BTW the passing rate for the CRNE exam (exam you must write after you obtain your degree to get your nursing license) is higher from Humber graduates than Ryerson graduates. My cousin that went to Ryerson for Nursing told me that one of her professors said that the passing rate for Rye students for 2009 was about 40%, of course she passed hers but some of her peers did not... I don't know just that that was interesting.

Hope this helps



I would like you to prove this 40% "PASS" rate. I would like to think that "IF" there was ONLY a 40% pass rate that the CNO would probably intervene and ask the faculty how they are prepping their students. Further, I would also think that the faculty would notice and do something about it. Stop saying BS on things you "hear" based on zero evidence.
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A photo of kriskriskris9 kriskriskris9

@Gecko wrote

@kriskriskris9 wrote

@happygleek wrote

@kriskriskris9 wrote

@Gecko wrote
Well, then I guess I stand corrected. From what I have been told by others that is what I was aware of, my fault for misleading the OP.

As for Ryerson's administration, Facilities, I have not had any trouble with it so far. Yes, they can lack a little on the facilites, however, with a new academic centre opening up this fall, and a new Image arts building, and a new Student Learning Centre within a couple years. Things will change.

I also mainly picked Ryerson for the advantage of working in downtown hospitals and the community placements we get for 3rd year.






As a graduate of Humber/University of New Brunswick's Nursing degree program, I can tell you there is no advantage of choosing Ryerson because you want to do your clinical placement or work at a downtown hospital (unless you live downtown, obviously) Like every other school that does nursing, Humber has ties and agreements with hospitals in the GTA and downtown. I have done clinical placements at Toronto General Hosiptal and St. Michael's downtown and work at Toronto General now. I also know of fellow graduates from my class at Humber that work at some of the downtown hospitals like Toronto General, St.Mikes, And St. Josephs HC. My point is don't think because Ryerson is downtown that you will have a better chance of doing your placement at one of the big downtown hospitals, you can easily get that by going to any of the other schools (Its nursing for gods sake!)

: )

It all depends what you really want



Did you have any trouble finding a job with a BN after you graduated? I read somewhere that some employers prefer someone with a BScN, as opposed to BN, I'm just not sure how valid that information was! Also, how did you find the work load at Humber? A lot of people say that at Ryerson it is pretty challenging especially throughout the first year (7 courses!). It's only 5 at Humber, right? Thanks in advance!




No I did not have trouble finding a job with my BN, I was offered a job from where I did my placement right away after graduation. From my knowledge many of my fellow graduates found jobs as well. Something I did not mention was that I graduated 2007, before the economy went sour, because at that time hospitals did not have hiring freezes (so they don't have to layoff existing nurses) and tight budgets (costly to hire and train new grads)like right now. The job market for new grads is almost non-existent right now. I know of family and friends who have graduated from Ryerson and Humber 2009-2010 who are jobless and still looking to this day. So regardless of what school you choose to go to, I think you might have a hard time finding work, but that could change 4-5 years from now, I don't know.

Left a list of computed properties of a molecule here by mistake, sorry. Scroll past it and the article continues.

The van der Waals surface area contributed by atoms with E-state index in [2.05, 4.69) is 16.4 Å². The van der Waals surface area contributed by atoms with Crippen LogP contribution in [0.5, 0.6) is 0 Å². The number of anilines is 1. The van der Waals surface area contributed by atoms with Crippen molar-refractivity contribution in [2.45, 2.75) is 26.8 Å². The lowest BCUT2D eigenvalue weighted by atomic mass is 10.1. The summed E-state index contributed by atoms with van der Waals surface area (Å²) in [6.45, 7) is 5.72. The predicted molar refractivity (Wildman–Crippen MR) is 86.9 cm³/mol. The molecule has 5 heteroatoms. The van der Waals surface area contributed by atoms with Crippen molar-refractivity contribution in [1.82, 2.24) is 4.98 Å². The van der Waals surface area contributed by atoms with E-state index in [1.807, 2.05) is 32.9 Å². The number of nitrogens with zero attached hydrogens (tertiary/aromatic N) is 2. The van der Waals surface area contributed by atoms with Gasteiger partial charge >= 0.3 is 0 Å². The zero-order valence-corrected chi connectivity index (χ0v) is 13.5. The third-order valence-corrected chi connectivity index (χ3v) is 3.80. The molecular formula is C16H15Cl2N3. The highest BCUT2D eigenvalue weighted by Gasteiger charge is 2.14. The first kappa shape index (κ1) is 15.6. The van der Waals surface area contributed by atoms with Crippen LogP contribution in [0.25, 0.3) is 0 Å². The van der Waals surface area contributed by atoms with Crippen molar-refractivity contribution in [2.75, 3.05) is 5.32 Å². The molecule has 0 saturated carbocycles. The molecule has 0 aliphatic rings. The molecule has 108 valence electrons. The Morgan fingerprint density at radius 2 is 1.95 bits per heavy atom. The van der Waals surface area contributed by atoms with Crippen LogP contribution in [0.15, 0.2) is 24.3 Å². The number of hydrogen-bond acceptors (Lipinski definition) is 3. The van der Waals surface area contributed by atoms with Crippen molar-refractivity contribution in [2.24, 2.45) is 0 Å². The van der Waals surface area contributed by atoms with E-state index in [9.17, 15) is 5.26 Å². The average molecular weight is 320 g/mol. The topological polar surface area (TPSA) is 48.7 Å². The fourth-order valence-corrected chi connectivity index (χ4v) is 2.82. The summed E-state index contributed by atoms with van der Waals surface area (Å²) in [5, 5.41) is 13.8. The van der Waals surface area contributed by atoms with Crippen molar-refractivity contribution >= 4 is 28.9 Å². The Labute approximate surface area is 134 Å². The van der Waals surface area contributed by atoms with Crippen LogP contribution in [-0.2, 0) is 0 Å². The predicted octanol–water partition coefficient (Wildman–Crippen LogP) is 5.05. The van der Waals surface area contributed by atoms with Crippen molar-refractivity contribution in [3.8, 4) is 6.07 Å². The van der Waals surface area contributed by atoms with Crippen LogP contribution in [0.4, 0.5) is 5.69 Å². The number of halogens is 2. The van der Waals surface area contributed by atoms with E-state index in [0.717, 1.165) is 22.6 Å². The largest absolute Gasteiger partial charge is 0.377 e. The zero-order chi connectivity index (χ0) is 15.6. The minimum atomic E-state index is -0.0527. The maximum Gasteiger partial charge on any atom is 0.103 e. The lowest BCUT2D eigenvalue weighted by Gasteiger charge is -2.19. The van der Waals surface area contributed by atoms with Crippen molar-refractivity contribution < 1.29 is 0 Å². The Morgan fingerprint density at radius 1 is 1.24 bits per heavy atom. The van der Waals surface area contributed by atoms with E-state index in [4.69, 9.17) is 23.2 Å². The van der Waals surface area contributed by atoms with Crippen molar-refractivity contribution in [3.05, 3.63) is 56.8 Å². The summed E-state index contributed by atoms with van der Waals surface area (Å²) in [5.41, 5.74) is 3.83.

For the part where employers prefer a Bachelor of Science in Nursing vs a Bachelor of Nursing...umm I see no difference as I work with people with both at Toronto General (which is under University Health Network). I'm sure what you mean is when a job posting lists BScN as one of the qualifications. They really are the same degrees just different wording. I think when an employer sees an applicant with a BN applying to a posting that only mentions BScN they would make exceptions and recognize the BN.

Now about the workload, its not an easy program, I also worked part-time on weekends so for me it was pretty challenging. Of course there were those who failed which sucks because if you fail one subject you fail the entire year and have to redo it, but its like that at Ryerson and York too. I think as long as you work hard, you will be fine.

For the extra courses at Ryerson in first year, I can't comment on that, but I will tell you there are always going to be some useless courses that you will be required to take (example=electives) no matter what school you choose to go to.

Now with that all said, what do you want? because thats what it all really comes down to since you will be spending 4 years of your life studying at a school. Do you want to go to school downtown Toronto? Do you want to be surrounded by other university students or college students? Are you going to be living downtown? taking the bus? driving? Are you commuting, if so from where? etc. etc. One of the reasons I chose Humber nursing is because it was a 15 minute drive from my house.

BTW the passing rate for the CRNE exam (exam you must write after you obtain your degree to get your nursing license) is higher from Humber graduates than Ryerson graduates. My cousin that went to Ryerson for Nursing told me that one of her professors said that the passing rate for Rye students for 2009 was about 40%, of course she passed hers but some of her peers did not... I don't know just that that was interesting.